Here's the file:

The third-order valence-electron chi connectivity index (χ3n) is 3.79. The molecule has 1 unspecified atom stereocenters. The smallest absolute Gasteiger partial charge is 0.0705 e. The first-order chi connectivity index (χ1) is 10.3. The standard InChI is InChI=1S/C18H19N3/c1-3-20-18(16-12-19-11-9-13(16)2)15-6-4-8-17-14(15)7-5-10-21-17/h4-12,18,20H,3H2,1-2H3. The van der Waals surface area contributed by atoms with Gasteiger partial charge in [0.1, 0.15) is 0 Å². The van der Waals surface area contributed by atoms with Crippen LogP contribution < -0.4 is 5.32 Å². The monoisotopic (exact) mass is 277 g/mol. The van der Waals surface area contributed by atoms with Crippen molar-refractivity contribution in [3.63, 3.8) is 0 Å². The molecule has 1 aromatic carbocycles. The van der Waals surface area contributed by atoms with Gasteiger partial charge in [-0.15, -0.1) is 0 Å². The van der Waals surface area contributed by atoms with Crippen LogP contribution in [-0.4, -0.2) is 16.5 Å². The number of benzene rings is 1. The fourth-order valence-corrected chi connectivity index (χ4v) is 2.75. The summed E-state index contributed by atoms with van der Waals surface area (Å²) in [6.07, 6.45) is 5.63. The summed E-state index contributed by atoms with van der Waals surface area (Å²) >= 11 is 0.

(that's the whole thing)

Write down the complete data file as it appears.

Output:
The third-order valence-electron chi connectivity index (χ3n) is 3.79. The molecule has 1 unspecified atom stereocenters. The smallest absolute Gasteiger partial charge is 0.0705 e. The first-order chi connectivity index (χ1) is 10.3. The standard InChI is InChI=1S/C18H19N3/c1-3-20-18(16-12-19-11-9-13(16)2)15-6-4-8-17-14(15)7-5-10-21-17/h4-12,18,20H,3H2,1-2H3. The van der Waals surface area contributed by atoms with Gasteiger partial charge in [0.1, 0.15) is 0 Å². The van der Waals surface area contributed by atoms with Crippen LogP contribution < -0.4 is 5.32 Å². The monoisotopic (exact) mass is 277 g/mol. The van der Waals surface area contributed by atoms with Crippen molar-refractivity contribution in [3.63, 3.8) is 0 Å². The molecule has 1 aromatic carbocycles. The van der Waals surface area contributed by atoms with Gasteiger partial charge in [-0.15, -0.1) is 0 Å². The van der Waals surface area contributed by atoms with Crippen LogP contribution in [-0.4, -0.2) is 16.5 Å². The number of benzene rings is 1. The fourth-order valence-corrected chi connectivity index (χ4v) is 2.75. The summed E-state index contributed by atoms with van der Waals surface area (Å²) in [6.07, 6.45) is 5.63. The summed E-state index contributed by atoms with van der Waals surface area (Å²) >= 11 is 0.